Finding translation customers at trade fair?
January 23, 2015 4:23 PM   Subscribe

How do I network/find new customers at a consumer trade fair, and is it a good idea at all?

Hello
I am a (technical) translator getting back into freelancing. This weekend is the tail end of a huge trade fair in my city for an industry I want to work / find direct customers in - (organic) agriculture and food production/marketing. (I am also studying for a qualification in organic agriculture). I have nice new business cards. I also have fairly severe social anxiety and striking up conversations with total strangers is my worst thing.

So:
1. Can it be worthwhile for freelance service providers to troll for custom at a big, busy consumer-oriented fair?
2. How do people who work on trade fair stands feel about people coming and asking them if they need xyz services?
3. If this is a good thing to do, HOW do I do it? Do I need to have a long conversation each time being interested in their product and only then "reveal my true identity" or can I breeze by and basically do "hi if you need things translated here's my card"?
4. I have been collecting bumf from stands and mean to check out various companies later and send an email if they don't have an EN online presence, any advice here?
posted by runincircles to Work & Money (2 answers total) 1 user marked this as a favorite
 
I've been both a vendor at trade fairs (such as McCormick Place in Chicago, working for my employer at the time) and an attendee at various fairs.

I would say there is no harm in attending. Do glance at the map and see if there are any companies you are really interested in, as they can get overwhelming very quickly.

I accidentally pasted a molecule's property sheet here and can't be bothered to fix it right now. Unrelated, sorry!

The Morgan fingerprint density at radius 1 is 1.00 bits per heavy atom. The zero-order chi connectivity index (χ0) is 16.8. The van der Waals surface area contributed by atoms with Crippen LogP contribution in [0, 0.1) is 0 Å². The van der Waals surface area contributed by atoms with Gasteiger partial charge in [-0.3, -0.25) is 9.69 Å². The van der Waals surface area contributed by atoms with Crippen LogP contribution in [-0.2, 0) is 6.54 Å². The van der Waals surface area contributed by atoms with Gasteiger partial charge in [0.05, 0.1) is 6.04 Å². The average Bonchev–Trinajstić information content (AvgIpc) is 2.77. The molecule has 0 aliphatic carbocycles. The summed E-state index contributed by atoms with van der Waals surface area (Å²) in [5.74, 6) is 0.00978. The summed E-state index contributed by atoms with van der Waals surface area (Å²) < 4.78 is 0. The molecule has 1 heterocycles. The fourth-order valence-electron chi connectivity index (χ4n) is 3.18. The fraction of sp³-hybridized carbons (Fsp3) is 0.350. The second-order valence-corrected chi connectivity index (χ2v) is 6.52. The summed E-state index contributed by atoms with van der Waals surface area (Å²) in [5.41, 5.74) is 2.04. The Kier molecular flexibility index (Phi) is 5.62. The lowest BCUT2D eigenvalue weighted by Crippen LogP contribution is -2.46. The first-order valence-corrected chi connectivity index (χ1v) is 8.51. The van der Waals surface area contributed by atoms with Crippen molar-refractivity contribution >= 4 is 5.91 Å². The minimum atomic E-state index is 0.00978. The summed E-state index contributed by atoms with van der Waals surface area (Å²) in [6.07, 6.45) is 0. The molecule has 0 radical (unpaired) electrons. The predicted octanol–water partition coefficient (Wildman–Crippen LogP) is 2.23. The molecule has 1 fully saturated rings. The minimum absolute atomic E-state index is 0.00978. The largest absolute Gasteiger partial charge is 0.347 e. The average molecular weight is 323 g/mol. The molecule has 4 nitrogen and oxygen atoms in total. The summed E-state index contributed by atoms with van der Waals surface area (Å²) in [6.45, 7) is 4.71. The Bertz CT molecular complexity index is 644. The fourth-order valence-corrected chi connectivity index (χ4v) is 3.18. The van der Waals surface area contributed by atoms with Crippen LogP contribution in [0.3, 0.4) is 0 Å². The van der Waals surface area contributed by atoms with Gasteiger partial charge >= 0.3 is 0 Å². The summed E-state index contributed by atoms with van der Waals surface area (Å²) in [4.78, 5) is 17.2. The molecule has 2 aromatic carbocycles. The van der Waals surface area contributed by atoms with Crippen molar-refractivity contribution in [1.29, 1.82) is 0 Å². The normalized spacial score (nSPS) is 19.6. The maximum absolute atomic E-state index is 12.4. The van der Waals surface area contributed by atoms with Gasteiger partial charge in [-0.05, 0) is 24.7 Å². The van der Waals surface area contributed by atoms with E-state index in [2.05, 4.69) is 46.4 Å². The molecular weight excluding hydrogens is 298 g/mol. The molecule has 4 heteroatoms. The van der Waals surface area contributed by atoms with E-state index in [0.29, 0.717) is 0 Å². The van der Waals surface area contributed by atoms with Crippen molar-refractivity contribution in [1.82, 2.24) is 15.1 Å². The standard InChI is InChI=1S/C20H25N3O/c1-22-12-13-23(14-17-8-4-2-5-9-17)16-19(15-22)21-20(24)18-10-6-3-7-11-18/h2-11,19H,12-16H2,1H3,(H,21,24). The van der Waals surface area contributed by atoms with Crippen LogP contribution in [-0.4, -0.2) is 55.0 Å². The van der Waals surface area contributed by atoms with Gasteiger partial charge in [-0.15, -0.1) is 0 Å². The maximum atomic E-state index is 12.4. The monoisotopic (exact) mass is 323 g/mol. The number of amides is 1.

Then go to those booths and that general area, and express an interest in the product. Be aware that they will be tired and at the end of the show, so just be honest.

"I love this thing! I am studying for my qualification in organic agriculture, and I am a freelance translator."

If their eyes glaze over, move on. If they engage you in conversation, then you can say, "wow, that's great! If you ever need any translation services, give me a call!" and present your card.

You really will have to get over the hump of anxiety, but I've often found that common interests help alleviate that.

Then try to get their card and your task will be to follow up with everyone via email or phone call.

"Hi, I'm runincircles and I met you at the trade fair. Just wanted to let you know I enjoyed talking with you about (foo) and let me know if I can ever be of service to you."

Because when I was working, I collected literally hundreds of business cards and entered them into a database for my sales reps to call and follow up with (I had to qualify them first, of course). I actually had a fishbowl and gave away little stuffed animals as prizes to get people to leave their business cards.

They will be tired the first week, so I would wait until the 2nd or 3rd week to follow up. Give them time to get back to their routine.

And give yourself a time limit, 1-2 hours, 2-3, whatever you can stand with your anxiety, and a reward afterward for doing so well.

Caveat: if there are any cultural things I am missing by being American, I apologize. Your mileage may vary. Good luck!
posted by Marie Mon Dieu at 5:07 PM on January 23, 2015 [2 favorites]


Thanks MMD, really useful!
posted by runincircles at 6:54 AM on January 25, 2015 [1 favorite]


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